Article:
Proving the Business Case for the Internet of Things

New Zealand transport minister builds bridges in California and Japan

Steve Rogerson
July 8, 2015
New Zealand transport minister Simon Bridges is promoting the country as a test bed for intelligent transport systems (ITS) and new investments through a range of meetings in the USA and Japan this week.
On the first leg of his trip, Bridges is meeting major vehicle manufacturers and businesses at the cutting-edge of transport and energy technologies in Silicon Valley, California.
“I believe New Zealand has strong potential as a test-bed for new transport technologies, something I am keen to promote to the USA,” he said. “I’ll be meeting with private sector organisations involved in developing technologies to deliver emerging and disruptive services and products, like electric vehicles.”
While in Japan, Bridges intends to meet with the Japanese transport minister as well as a range of companies at the forefront of clean energy generation and transport technologies.
“I plan to explore opportunities for strategic partnerships with the Japanese government, as well as industry,” he said. “I will continue to promote New Zealand’s renewable energy advantage.”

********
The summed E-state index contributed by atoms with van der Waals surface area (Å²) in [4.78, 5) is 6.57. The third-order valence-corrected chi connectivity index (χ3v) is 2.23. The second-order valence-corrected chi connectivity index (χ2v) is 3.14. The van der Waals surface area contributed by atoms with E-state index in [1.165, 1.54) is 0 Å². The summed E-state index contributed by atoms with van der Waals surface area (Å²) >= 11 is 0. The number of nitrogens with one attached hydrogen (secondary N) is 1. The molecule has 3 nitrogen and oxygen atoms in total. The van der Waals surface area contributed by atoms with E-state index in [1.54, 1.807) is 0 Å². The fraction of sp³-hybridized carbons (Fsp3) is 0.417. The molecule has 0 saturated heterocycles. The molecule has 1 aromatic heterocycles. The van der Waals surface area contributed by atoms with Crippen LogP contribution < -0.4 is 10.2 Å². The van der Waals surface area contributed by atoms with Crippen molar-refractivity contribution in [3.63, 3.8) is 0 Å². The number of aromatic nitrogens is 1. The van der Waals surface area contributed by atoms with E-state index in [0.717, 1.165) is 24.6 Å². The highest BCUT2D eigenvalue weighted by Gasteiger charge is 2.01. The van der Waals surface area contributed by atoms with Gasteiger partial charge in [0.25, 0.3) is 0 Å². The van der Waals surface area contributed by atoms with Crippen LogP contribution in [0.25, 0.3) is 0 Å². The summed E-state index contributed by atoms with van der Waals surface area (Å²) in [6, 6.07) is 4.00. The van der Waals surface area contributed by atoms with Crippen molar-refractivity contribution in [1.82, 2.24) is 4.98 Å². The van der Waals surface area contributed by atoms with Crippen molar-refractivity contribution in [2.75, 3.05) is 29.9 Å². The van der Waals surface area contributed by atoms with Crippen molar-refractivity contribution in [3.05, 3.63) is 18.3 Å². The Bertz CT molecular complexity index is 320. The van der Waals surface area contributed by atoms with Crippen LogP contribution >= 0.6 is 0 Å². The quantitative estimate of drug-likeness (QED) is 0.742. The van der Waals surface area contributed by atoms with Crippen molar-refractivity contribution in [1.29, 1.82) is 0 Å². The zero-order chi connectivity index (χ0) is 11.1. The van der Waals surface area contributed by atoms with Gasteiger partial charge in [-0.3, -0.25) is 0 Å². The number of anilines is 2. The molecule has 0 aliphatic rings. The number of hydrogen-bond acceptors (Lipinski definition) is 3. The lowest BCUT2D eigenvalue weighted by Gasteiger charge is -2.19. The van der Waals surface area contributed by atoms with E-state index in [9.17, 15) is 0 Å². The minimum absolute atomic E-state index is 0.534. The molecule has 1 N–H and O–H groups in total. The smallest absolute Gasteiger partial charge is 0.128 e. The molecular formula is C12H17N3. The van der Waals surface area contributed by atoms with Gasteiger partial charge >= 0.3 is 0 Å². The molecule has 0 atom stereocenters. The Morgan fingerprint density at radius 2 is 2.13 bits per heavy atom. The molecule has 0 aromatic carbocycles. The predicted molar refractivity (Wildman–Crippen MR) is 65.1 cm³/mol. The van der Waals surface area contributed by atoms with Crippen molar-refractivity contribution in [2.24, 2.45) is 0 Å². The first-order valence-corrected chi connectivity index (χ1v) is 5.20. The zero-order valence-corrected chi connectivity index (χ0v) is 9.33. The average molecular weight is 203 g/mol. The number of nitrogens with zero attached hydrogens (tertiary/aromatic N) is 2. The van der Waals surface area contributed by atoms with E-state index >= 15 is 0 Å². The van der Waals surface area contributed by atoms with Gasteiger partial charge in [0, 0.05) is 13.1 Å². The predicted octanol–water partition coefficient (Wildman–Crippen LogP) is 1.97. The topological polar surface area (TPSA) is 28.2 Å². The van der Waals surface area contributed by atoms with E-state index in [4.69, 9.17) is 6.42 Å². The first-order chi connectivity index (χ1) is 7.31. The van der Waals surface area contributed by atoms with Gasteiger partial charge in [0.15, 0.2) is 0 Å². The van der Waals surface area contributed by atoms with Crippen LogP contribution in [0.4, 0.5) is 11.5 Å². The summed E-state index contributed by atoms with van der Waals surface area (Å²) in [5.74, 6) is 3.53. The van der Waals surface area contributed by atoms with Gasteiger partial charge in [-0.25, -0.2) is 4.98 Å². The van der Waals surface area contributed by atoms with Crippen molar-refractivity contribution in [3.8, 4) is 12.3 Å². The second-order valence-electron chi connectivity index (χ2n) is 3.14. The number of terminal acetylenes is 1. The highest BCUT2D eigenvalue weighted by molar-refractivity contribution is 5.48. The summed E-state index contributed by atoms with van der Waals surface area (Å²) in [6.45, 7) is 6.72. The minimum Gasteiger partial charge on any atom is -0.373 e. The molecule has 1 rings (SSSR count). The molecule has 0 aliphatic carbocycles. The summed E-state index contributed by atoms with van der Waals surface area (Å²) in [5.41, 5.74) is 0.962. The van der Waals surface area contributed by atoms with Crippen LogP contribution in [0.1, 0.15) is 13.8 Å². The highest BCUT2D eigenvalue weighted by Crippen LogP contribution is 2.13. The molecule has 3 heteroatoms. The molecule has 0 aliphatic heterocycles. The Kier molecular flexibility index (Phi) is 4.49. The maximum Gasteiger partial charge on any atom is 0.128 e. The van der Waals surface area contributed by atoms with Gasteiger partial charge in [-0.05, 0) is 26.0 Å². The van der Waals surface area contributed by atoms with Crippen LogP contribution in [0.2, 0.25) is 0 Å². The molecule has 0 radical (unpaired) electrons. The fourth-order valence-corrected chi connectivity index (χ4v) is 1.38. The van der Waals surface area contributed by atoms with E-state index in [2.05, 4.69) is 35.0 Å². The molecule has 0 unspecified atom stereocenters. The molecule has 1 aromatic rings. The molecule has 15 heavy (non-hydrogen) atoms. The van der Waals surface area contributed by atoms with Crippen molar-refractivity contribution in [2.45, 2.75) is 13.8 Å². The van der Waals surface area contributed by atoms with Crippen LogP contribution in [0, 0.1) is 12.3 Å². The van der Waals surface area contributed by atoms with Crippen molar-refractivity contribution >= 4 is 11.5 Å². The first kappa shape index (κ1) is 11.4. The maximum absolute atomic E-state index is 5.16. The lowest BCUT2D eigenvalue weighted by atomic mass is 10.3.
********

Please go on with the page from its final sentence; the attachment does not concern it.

Bridges will also use the trip as a fact-finding mission.
“It is vital the government is up to date with developments in alternative energy sources, intelligent transport systems and robotics,” he said. “Being across these developments means we can ensure New Zealand laws are fit for purpose, allowing us to take advantage of the significant safety, efficiency and environmental benefits of new technologies. I want New Zealand to be positioned to make the most of emerging transport and energy technologies while transitioning to a low-carbon economy.”
He said the government was actively amending regulation to enable beneficial technologies.
“The new rules for unmanned aerial vehicle operation, which encourage innovation and ensure safety, come into force on 1 August and are an excellent demonstration of this,” Bridges said.